Ann Murray has explained how: ‘Dix’s use of the triptych format, the inclusion of entombed soldiers in a predella, and the rich, grimly luxuriant transparent glazes recall the tragic splendour of Grünewald’s enduring image of agony. A decapitated head crowned with barbed wire (bottom left foreground, central panel), almost invisible in reproductions but almost rolling at the viewer’s feet when one stands before the painting, clearly alludes to Christ’s crown of thorns and betrays a deliberate attempt to associate the soldier’s suffering with Christian sacrifice, sealing this image’s societal function: that of defending and justifying the recollections of German veterans, and acknowledging their suffering.’[i]

Martin Gale writes that ‘Dix’s detailed depiction of squalor and the melancholy of Barlach’s wingless angel … were all seen by those on the right as insults to the memory of those who had died.’[ii] Kenan Malik has described how Ernst Barlach found that his experience of the Western Front stripped him of his jingoism. Much of his subsequent work explored the sorrow and suffering that he saw as the human condition:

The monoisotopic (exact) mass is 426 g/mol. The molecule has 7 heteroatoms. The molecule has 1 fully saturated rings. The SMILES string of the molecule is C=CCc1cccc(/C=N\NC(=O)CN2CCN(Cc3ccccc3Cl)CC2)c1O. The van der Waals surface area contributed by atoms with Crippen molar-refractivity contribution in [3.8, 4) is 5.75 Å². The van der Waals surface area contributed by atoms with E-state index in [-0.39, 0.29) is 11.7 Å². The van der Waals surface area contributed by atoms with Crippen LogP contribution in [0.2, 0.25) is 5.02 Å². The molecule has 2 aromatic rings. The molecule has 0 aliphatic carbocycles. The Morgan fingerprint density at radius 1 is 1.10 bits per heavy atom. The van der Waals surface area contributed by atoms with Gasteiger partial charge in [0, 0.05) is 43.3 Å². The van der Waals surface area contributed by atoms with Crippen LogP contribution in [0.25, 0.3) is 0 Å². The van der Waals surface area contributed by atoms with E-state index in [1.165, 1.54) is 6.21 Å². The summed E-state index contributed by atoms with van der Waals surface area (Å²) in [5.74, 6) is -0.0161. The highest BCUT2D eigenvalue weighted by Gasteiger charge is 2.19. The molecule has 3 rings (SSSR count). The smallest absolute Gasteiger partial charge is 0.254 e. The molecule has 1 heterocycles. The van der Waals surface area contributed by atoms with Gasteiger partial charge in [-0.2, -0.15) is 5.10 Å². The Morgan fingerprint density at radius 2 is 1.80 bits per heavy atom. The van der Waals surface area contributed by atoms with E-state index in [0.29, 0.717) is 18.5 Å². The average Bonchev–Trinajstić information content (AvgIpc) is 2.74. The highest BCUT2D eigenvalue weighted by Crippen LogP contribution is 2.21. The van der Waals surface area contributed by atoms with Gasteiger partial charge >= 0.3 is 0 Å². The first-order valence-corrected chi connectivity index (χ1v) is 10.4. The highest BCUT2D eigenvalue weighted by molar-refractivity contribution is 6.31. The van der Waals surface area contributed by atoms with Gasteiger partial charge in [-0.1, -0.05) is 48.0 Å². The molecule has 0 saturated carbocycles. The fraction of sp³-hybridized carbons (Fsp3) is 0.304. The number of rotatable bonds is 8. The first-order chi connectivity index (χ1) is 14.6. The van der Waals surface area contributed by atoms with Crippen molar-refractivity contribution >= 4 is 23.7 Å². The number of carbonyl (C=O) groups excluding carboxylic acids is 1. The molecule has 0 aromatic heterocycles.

‘In 1927, he created for the cathedral in Güstrow, a small town north of Berlin, a war memorial called Der Schwebende (“the Floating One”). The sculpture featured a figure with a haunted, grief-stricken face cast in bronze and suspended from the ceiling, as if hovering, angel-like, over the fields of Flanders. Ethereal and transcendent, the memorial is far from the monumental structures that usually commemorate the fallen, and yet captures so starkly the loneliness and terror of war.’[iii]

Brüderstrasse (Free Room) (1930), Jeanne Mammen.
Brüderstrasse (Free Room) (1930), Jeanne Mammen.

The work of Dix and Barlach is well known, so the major revelation of these exhibitions are those artists like Albert Birkle whose work is lesser known. Simon Martin notes that from 1924 onwards, the Berlin-based Birkle ‘created modern religious paintings with a strong social-critical aspect, such as Cross shouldering (Friedrichstrasse) 1924, in which a Christ-like figure is depicted in the crowded streets of contemporary Berlin, disregarded by those around him, including two policemen on horseback – a scene that pays homage to Northern Renaissance treatments of Christ carrying the cross.’[iv]